Associations between parental food choice motives, health-promoting feeding practices, and infants’ fruit and vegetable intakes: the Food4toddlers study
Objective: This study aimed to assess the associations between parental food choice motives and infants’ fruit and vegetable intakes and to examine whether parental feeding practices mediated these associations.
Design: A total of 298 parents participated in the Norwegian Food4toddlers study. Before the child’s first birthday (mean age = 10.9 months), the parents completed an online baseline questionnaire. Five parental food choice motives were assessed: health, convenience, sensory appeal, price, and familiarity. Infants’ fruit and vegetable intakes and three health-promoting feeding practices were also assessed. For each food choice motive and its relation to fruit or vegetable intake, three single mediation models were conducted. Mediation effects were examined using MacKinnon’s product of coefficients procedure, and bootstrap confidence intervals (CIs) were used for inferential testing.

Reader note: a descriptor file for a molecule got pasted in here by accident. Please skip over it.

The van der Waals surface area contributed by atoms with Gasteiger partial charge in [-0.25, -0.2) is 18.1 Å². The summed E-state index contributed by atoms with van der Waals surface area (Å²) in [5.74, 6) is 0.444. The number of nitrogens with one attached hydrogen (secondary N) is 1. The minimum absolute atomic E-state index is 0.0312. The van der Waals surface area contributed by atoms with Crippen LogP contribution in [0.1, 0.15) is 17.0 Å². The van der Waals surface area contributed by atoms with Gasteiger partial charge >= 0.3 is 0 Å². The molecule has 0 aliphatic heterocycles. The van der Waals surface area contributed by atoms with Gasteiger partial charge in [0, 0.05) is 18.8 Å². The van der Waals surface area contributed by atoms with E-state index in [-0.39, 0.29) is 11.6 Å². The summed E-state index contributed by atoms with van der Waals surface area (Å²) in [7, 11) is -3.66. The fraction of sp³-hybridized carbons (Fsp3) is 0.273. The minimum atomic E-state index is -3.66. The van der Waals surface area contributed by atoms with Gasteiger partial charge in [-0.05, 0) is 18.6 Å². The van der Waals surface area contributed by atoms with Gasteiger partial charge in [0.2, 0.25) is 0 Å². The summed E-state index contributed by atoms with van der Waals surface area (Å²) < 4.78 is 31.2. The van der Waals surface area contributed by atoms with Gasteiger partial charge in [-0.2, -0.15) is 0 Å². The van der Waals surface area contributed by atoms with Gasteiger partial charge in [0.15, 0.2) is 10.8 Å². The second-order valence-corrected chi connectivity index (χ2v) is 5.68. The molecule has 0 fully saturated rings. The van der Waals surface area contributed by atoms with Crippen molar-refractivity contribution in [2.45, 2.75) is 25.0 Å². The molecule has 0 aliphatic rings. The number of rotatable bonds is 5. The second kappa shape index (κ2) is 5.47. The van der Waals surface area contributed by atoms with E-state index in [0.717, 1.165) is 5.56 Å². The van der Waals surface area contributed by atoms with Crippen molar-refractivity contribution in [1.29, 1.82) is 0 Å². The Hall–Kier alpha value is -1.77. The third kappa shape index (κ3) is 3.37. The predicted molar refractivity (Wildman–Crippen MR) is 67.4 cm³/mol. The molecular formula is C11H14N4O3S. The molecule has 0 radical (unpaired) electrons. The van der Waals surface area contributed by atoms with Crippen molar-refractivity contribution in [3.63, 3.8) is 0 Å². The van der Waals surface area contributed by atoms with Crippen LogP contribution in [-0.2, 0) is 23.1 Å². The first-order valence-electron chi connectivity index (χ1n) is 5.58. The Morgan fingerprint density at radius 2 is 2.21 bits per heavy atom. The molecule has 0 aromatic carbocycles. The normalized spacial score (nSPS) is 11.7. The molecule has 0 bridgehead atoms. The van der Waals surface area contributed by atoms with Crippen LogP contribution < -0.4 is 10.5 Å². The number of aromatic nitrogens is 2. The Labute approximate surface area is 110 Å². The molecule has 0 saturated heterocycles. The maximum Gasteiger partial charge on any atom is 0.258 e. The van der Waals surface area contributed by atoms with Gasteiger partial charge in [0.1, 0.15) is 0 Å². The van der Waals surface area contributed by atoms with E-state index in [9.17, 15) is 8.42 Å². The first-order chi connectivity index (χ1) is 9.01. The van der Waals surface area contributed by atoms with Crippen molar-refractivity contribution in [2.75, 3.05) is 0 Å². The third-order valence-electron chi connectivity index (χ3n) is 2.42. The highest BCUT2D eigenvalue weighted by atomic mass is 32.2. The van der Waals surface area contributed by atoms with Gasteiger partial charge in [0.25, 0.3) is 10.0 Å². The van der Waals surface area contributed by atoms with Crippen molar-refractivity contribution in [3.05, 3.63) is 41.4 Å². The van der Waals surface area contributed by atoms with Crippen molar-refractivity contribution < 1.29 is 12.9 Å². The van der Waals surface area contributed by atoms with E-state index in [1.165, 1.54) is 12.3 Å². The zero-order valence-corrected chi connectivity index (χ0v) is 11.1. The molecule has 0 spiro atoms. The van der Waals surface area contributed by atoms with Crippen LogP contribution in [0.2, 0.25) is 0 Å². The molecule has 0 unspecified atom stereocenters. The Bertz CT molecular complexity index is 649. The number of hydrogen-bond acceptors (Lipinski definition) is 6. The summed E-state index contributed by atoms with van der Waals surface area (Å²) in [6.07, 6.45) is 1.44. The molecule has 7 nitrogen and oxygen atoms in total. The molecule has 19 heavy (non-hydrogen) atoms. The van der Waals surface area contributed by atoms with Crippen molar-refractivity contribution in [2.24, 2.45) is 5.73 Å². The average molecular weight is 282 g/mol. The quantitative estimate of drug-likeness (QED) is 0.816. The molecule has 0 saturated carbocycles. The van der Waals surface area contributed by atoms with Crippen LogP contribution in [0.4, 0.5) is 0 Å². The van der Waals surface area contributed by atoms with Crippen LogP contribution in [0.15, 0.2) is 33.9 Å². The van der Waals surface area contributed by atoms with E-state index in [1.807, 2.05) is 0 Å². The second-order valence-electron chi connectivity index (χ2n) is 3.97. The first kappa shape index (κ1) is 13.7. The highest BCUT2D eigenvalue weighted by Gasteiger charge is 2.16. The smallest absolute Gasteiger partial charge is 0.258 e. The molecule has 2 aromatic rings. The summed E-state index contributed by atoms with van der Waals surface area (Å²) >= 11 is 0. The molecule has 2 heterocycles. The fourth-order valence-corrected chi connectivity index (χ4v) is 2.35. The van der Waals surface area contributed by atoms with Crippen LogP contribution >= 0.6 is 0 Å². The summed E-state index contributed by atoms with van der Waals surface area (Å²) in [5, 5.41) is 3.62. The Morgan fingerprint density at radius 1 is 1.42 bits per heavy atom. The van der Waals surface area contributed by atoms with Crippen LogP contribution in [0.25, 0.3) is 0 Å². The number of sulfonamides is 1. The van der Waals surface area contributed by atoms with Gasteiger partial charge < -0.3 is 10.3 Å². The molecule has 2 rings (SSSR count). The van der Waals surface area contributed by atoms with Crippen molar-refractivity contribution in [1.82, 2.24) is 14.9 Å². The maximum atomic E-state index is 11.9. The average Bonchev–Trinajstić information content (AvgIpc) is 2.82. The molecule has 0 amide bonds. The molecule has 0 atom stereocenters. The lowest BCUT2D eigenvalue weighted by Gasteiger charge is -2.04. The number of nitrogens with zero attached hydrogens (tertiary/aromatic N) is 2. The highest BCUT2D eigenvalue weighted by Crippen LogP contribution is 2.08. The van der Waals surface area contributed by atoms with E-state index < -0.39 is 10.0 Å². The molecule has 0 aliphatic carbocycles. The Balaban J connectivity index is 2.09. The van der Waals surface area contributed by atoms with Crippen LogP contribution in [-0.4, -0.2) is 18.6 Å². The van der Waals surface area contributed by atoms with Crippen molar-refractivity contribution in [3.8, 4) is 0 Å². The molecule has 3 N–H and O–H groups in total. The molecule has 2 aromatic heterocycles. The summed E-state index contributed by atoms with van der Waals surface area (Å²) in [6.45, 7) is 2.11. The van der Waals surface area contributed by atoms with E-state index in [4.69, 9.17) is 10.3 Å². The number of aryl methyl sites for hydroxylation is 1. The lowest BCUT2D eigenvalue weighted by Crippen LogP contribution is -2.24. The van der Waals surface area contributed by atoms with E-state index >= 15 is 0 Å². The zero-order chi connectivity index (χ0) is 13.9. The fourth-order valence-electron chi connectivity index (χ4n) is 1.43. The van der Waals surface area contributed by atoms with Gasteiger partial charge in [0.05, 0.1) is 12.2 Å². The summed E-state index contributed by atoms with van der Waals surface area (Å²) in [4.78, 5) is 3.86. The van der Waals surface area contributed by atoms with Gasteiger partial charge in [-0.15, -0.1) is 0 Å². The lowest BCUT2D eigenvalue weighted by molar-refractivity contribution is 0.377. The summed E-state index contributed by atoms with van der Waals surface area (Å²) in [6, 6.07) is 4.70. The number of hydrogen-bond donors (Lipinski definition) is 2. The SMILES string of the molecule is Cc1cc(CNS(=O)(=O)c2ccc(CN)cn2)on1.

Results: Higher scores on the motive of health were positively associated with infants’ vegetable intake (τ = 0.394, P < 0.001). No other significant associations were found between food choice motives and fruit or vegetable intake. The feeding practice of shaping a healthy environment mediated the relationships between health motive and both fruit (αβ = 0.067, CI: 0.001–0.146) and vegetable (αβ = 0.105, CI: 0.042–0.186) intakes. The feeding practice of encouraging balance and variety mediated the relationships between health motive and vegetable (αβ = 0.085, CI: 0.030–0.150) intake and between sensory appeal motive and vegetable intake (αβ = 0.047, CI: 0.005–0.103).
Conclusion: High levels of parental health motive are associated with higher infant vegetable intake. Our study contributes to understand the structure of parental feeding behaviors that may have implication for nutrition interventions targeting parents.
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